General Motors CEO Mary Barra (left), and Anton Valukas, head of GM's internal recall investigation, stand at the witness table during a House Energy and Commerce Committee hearing.
General Motors CEO Mary Barra (left), and Anton Valukas, head of GM's internal recall investigation, stand at the witness table during a House Energy and Commerce Committee hearing. - 

General Motors says it will settle claims stemming from its defective ignition switch with its own cash, not through liability insurance. Why would an insured company pay millions of dollars  and maybe more  out of pocket?

Well, there are lots of potential reasons.

First, there’s precedent for creating compensation funds with your company’s own money, according to Robert Hartwig, president of the Insurance Information Institute, an industry-funded group.

“BP, in the wake of the Deepwater Horizon disaster, was completely self-insured,” says Hartwig. “Generally speaking, what it paid, and what it continues to pay, is completely out of its own pocket.”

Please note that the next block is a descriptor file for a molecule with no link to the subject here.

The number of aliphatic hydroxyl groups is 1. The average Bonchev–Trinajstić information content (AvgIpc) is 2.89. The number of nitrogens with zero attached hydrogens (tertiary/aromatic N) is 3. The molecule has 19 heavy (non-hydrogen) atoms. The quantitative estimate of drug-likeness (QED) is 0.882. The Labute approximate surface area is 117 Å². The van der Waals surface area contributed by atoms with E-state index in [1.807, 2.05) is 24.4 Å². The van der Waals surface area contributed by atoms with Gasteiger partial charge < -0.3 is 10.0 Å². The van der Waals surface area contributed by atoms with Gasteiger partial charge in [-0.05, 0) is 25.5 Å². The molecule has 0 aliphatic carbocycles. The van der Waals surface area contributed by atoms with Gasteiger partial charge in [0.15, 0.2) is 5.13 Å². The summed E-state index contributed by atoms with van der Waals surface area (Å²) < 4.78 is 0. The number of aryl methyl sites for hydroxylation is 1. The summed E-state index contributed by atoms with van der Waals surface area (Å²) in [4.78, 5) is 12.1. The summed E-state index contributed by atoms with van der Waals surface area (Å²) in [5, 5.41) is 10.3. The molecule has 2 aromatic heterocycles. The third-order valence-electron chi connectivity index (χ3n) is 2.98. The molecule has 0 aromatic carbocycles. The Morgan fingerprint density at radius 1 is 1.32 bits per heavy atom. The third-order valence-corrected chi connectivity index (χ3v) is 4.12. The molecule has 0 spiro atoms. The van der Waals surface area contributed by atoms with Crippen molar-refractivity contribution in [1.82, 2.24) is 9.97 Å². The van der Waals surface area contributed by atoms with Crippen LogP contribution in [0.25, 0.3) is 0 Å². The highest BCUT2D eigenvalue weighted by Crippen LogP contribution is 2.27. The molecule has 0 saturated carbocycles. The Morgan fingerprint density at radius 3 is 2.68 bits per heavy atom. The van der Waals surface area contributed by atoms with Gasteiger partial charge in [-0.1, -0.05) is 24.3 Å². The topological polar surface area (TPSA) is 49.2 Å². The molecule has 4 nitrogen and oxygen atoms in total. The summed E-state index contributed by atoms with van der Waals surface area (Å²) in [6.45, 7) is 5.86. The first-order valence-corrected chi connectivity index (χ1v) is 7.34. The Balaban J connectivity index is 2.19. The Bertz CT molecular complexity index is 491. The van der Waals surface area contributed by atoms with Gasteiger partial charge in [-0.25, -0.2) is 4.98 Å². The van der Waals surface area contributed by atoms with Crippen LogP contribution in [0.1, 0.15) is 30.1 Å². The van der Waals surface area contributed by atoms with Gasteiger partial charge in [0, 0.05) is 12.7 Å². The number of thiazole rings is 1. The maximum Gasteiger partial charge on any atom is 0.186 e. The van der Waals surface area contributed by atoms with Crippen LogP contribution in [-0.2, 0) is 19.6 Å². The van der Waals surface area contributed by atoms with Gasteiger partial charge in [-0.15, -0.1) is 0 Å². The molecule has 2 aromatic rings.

It’s common for companies to self-insure when they get to be the size of GM, according to Peter Viscardi, senior advisor with Hanover Stone Partners LLC, an insurance risk management consulting firm.

“Many of these companies have assets greater than insurance companies. Their balance sheets are strong enough to absorb a certain degree of losses on their own,” Viscardi says.

These big companies, like BP, often set up captives: wholly owned insurance subsidiaries. A trade publication called Business Insider describes GM as largely self-insuring prior to bankruptcy. Big companies can also purchase insurance on top of their in-house resources.

GM won’t disclose the exact terms of its coverage, though a spokesman says it has insurance.

Experts say there are several reasons why GM might not draw on outside insurance to pay for the ignition switch compensation fund.

The claims arose over a long period of time. If GM didn’t inform its insurers about potential liabilities while renewing policies, there could be consequences for the automaker. Also, it’s unclear which liabilities remain post-bankruptcy.

But a lot of it comes down to expedience.

Insurance companies scrutinize claims for extenuating circumstances like, “Was the driver speeding? Was the driver impaired?” Hartwig says.

Kenneth Feinberg, the director of GM’s compensation fund, has explicitly said those factors won’t be considered now.

Not tapping insurance means GM can expedite the compensation process, lessening what analysts see as a bigger risk: further damage to its reputation.